I was wondering whether it was just my perception that there were even more (piss-poor) political commercials on TV this time around. There were:
- Candidates, parties and their special interest supporters spent a record $1 billion on television ads in the 2002 election cycle – double the amount spent in the 1998 midterm elections.
The Alliance for Better Campaigns, which supports free ad time for candidates, blamed the broadcast industry for the twofold increase.
“Running for political office has never been as costly as it was in 2002, and the biggest reason is that we continue to allow broadcasters to auction off the right to political speech,” said Paul Taylor, president of the Alliance, which released the ad financing report on Monday.
The report said a total of 1.5 million political spots aired on 573 stations in the nation’s top 100 markets.
But some media experts say broadcasters’ high prices aren’t so much to blame as the flood of ads that hit the market this year. They say the leap in revenue comes from special interest groups, who are putting up their own ads in droves and have been able to front the money to pay for them.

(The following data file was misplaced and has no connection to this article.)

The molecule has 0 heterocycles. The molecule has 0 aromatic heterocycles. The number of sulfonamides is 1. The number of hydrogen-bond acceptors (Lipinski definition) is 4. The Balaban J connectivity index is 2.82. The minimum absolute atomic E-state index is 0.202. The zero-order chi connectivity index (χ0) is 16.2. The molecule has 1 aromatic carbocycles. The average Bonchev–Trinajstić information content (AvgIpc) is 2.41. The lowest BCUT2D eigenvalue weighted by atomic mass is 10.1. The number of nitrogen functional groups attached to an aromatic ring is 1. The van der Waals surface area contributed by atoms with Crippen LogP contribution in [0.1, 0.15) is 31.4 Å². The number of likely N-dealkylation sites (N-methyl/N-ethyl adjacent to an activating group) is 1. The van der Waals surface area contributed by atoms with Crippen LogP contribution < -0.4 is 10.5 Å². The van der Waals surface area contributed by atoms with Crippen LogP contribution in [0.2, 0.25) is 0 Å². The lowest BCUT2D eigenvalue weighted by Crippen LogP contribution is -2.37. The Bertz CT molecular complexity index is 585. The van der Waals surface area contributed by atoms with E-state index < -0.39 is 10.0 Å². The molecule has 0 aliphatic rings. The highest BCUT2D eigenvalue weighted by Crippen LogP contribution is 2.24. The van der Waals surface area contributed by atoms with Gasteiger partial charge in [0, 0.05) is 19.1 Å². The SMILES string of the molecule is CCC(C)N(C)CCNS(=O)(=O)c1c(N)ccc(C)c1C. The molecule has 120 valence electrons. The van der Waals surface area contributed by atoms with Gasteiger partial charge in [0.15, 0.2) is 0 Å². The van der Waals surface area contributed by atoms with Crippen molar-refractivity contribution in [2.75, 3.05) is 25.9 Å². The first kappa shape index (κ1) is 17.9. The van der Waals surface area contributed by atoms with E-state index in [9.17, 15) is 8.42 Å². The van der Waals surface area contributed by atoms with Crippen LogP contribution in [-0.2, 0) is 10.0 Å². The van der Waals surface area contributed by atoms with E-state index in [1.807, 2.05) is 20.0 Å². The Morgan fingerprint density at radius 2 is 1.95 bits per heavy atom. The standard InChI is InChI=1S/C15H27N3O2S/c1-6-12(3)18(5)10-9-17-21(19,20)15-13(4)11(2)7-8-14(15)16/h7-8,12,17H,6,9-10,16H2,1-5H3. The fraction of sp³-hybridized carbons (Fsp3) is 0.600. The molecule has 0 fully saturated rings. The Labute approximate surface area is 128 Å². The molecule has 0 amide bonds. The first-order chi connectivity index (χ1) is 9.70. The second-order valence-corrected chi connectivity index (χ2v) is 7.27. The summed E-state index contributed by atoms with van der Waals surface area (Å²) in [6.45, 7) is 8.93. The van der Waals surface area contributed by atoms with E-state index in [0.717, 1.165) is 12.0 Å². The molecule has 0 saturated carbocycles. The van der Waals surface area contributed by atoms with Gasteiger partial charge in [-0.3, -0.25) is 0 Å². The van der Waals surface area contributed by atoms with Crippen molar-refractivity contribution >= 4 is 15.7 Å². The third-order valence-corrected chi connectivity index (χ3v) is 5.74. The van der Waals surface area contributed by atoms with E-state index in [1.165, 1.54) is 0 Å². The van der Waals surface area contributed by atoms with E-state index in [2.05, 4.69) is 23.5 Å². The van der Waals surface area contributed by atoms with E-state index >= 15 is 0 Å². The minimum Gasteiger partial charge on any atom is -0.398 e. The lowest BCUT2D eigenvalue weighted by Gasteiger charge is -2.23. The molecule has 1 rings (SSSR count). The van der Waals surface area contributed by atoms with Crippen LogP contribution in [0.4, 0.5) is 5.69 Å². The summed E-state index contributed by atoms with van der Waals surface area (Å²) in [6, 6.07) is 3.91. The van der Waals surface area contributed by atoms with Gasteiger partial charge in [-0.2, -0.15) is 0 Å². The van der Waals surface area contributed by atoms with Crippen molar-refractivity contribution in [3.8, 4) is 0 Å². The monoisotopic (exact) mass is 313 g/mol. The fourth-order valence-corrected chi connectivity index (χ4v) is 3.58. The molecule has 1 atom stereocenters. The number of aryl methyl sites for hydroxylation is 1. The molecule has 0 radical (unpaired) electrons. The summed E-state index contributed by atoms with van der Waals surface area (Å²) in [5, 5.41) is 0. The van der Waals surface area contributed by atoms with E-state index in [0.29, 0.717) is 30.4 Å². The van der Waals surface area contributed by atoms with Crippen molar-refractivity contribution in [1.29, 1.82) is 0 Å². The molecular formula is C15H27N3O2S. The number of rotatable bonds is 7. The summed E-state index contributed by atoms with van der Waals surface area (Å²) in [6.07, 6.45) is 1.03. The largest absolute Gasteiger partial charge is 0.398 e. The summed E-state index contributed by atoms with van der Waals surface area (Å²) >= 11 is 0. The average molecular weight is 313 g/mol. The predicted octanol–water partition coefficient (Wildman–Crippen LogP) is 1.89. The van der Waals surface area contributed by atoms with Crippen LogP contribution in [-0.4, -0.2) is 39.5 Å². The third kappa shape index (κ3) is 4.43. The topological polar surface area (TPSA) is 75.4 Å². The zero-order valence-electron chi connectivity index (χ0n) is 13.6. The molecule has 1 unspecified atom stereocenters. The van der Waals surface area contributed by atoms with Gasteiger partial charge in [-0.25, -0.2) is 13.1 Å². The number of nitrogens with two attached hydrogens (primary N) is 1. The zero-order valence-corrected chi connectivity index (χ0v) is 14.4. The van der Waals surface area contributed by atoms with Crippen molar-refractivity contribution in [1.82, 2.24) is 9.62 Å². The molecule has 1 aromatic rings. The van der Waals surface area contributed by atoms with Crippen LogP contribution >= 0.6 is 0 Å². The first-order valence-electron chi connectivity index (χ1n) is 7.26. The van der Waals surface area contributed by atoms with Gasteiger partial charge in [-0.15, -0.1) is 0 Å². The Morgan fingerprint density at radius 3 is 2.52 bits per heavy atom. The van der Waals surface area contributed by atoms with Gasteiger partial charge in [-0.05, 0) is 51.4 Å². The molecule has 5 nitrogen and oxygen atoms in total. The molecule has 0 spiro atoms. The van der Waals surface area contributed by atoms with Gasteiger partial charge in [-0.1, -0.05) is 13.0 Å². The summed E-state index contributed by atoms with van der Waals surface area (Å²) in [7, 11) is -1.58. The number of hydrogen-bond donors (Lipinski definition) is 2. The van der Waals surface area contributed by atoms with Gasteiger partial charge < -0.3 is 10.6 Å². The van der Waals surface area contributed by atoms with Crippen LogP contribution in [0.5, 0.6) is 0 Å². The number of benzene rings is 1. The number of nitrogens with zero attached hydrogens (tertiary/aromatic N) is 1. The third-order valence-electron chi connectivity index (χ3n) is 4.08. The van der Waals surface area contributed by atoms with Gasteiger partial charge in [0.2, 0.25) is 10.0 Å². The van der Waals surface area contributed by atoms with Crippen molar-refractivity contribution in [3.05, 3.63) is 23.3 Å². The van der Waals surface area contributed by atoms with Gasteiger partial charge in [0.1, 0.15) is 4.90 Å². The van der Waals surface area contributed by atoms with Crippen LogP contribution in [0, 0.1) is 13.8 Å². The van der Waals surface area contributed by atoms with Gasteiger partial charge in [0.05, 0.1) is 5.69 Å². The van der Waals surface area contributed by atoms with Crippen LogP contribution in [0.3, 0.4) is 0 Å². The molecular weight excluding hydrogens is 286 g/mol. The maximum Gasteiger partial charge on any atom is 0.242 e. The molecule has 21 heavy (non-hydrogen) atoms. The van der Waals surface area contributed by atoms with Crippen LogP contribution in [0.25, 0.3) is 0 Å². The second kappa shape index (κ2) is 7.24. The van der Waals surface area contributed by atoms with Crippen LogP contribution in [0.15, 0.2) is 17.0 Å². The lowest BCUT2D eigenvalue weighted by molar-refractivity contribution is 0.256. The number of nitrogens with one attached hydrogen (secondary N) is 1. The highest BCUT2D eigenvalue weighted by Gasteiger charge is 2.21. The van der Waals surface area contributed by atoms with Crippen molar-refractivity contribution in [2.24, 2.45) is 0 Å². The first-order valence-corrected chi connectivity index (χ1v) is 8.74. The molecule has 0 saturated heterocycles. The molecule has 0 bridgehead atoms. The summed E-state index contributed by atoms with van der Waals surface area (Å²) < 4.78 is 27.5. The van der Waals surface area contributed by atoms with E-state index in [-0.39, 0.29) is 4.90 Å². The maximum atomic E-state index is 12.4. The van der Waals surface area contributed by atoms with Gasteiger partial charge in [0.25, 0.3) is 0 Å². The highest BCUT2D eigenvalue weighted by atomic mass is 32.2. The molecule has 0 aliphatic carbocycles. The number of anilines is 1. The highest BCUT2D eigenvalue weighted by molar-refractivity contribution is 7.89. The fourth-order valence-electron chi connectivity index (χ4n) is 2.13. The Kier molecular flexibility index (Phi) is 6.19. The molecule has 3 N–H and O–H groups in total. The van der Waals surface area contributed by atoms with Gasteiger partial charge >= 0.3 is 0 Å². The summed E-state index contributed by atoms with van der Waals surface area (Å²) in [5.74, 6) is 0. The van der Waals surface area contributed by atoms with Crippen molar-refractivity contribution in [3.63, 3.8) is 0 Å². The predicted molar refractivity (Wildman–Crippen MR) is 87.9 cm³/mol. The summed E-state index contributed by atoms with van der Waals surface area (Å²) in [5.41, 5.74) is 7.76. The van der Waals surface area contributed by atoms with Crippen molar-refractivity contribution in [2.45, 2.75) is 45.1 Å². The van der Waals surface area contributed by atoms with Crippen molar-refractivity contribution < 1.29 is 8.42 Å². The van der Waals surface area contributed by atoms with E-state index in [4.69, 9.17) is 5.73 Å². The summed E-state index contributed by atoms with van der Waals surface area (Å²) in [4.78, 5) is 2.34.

“More ads are being run and that’s just going to continue,” said Art Hackney, a Republican media consultant for Edmonds, Hackney and Associates, who aided Republican Alaska Sen. Ted Stevens’ victorious re-election bid as well as Sen. Frank Murkowski’s successful bid for Alaska governor.
If I am a typical viewer, I’m not sure the candidates and interest groups got all that much bang for their enormous bucks because the ads just canceled themselves out. When you see six or ten political ads in a row during a commercial break, it becomes one (poorly-produced) blur of cliches, platitudes, attacks, and obviously staged photo-ops. If every third ad was a parody, no one would notice.
There has to be a better way.